You’ll need to see the dentist at least once while you’re pregnant to stay on schedule for twice a year checkups. Due to the numerous changes happening in your body, tooth decay is an expected complication of pregnancy. There are other reasons like an accident with mouth trauma that might compel you to make an emergency visit to the dentist while you’re expecting and may require treatment that can’t be put off until after the birth of your baby. In these cases, The American College of Obstetricians and Gynaecologists considers dental treatment safe and necessary.
Common effects on your dental health
Swollen and tender gums are common complaints during pregnancy, as is minor bleeding when brushing and flossing your teeth. Acid levels in your mouth are naturally higher when you’re expecting, and nausea and dry mouth can cause faster than normal tooth decay. These conditions make taking care of your teeth and getting a checkup during pregnancy important.
Call your dentist if you can’t keep up your brushing and flossing routine while pregnant. Many women struggle to brush and floss because of a sensitive gag reflex. However, your dental health is tied directly to your overall health. Advanced dental disease is associated with premature delivery, intrauterine growth restriction, gestational diabetes, and preeclampsia.
Accident or trauma involving teeth
If you experience trauma-related damage to your teeth or mouth, see your dentist as soon as possible. Your dentist might recommend a low-radiation X-ray if there isn’t a valid alternative, but don’t be alarmed, dental X-ray imaging is extremely safe. Modern dental digital imaging tools and techniques emit 80% less radiation than older machines. Let your dentist know that you are pregnant and ask to use a leaded apron to minimize X-ray exposure.
Wisdom teeth complications
The final set of permanent teeth you get as an adult are wisdom teeth. Also known as third molars, they usually erupt in your early twenties and are often removed.
Dentists will also recommend extraction if they cause pain or infection. In some cases, the teeth only partially erupt and cause ongoing bite and jaw issues. They can become trapped in your jawbone or gums, known as impacted, resulting in pain, swelling, and infection.
Having your wisdom teeth extracted can be traumatic. It’s important to visit an experienced dentist like the wisdom teeth extraction dentists from Dentably so you can address it before damage occurs.
Pregnancy raises the acid level in your mouth
Pregnancy naturally raises the acid level in your mouth, which can erode the hard outer layer of your teeth. Morning sickness can also erode the enamel, especially on the back of your molars. If you suffer from severe morning sickness, avoid brushing right after you get sick. Brushing immediately spreads the acid from your back molars to the rest of your teeth. If you can tolerate it, rinse with a mixture of baking soda and water and then spit it out to lower pH levels before brushing.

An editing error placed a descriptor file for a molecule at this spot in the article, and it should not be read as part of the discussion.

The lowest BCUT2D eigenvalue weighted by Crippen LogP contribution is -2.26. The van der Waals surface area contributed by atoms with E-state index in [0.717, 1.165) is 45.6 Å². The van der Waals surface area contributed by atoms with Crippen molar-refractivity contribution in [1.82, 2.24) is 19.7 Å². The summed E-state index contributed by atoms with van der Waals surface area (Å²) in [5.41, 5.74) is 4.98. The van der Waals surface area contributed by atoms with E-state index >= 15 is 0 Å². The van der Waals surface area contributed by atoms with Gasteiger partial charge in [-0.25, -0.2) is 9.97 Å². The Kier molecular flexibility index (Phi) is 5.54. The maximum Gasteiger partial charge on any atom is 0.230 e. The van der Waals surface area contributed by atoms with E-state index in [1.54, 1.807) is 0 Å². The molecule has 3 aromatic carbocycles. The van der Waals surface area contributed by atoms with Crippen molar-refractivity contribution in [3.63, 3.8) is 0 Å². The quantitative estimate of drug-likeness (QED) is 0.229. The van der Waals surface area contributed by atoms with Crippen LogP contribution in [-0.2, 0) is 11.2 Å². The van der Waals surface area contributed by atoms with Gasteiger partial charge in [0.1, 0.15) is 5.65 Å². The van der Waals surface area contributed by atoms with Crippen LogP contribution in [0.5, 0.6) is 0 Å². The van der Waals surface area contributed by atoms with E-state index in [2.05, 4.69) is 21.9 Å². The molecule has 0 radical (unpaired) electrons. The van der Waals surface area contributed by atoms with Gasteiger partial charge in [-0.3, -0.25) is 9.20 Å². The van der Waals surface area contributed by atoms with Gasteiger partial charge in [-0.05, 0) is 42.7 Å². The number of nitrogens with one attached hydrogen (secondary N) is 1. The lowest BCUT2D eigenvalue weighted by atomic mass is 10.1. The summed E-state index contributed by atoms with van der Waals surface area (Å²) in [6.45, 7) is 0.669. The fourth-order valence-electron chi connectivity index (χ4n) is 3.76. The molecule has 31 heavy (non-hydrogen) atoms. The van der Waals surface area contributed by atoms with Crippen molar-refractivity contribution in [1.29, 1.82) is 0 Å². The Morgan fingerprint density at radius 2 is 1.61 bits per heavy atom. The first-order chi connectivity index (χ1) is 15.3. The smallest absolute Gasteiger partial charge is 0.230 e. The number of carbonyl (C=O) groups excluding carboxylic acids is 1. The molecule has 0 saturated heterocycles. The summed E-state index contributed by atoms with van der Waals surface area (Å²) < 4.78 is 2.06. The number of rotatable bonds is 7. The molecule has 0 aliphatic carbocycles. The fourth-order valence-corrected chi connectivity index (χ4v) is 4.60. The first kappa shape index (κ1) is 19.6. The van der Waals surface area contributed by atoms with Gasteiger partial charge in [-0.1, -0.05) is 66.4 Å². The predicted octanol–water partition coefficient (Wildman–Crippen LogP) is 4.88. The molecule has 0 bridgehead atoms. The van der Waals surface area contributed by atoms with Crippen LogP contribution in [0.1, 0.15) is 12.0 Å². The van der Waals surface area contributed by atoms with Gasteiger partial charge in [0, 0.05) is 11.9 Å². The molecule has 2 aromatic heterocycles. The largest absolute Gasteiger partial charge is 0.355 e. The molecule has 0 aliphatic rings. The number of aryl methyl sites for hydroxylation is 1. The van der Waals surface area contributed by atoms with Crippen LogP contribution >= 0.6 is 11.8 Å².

Excess hormones can cause gingivitis
When the surge of hormones strikes, it can cause a pregnancy-related condition known as “pregnancy gingivitis,” which causes swollen, tender, inflamed gums. Maintaining a proper hygiene routine with sensitive gums can be hard. Call your dentist if your gums are acutely swollen or bleeding excessively. Dentists can treat this condition with more frequent cleanings and a gentle cleanser.
Dry mouth, or xerostomia, is common during pregnancy
Pregnant women often experience dry mouth, also known as xerostomia. Without enough saliva, bacteria growth accelerates and decay advances rapidly. Drink small sips of water consistently throughout the day to combat this. You can also stimulate saliva production by sucking on sugarless hard candies or chewing sugar-free gum sweetened with xylitol.
Growth on the gums
Almost 10% of pregnant women develop a growth on the gums in the second trimester. Known as a pregnancy granuloma, the growth on the upper gum line is made up of red nodules that bleed easily. Granulomas typically occur in women who also experience other dental issues during pregnancy but almost always disappear once the baby is born. If the appearance of a granuloma alarms you or keeps you from eating or talking, call your dentist for an appointment.
Pregnancy is hard on your teeth. The higher acid levels in your mouth and other common side effects of pregnancy can contribute to rapid tooth decay and other dental hygiene issues. It’s important to stay on schedule with your regular dental checkups to maintain your overall health.
Disclosure: collaborative post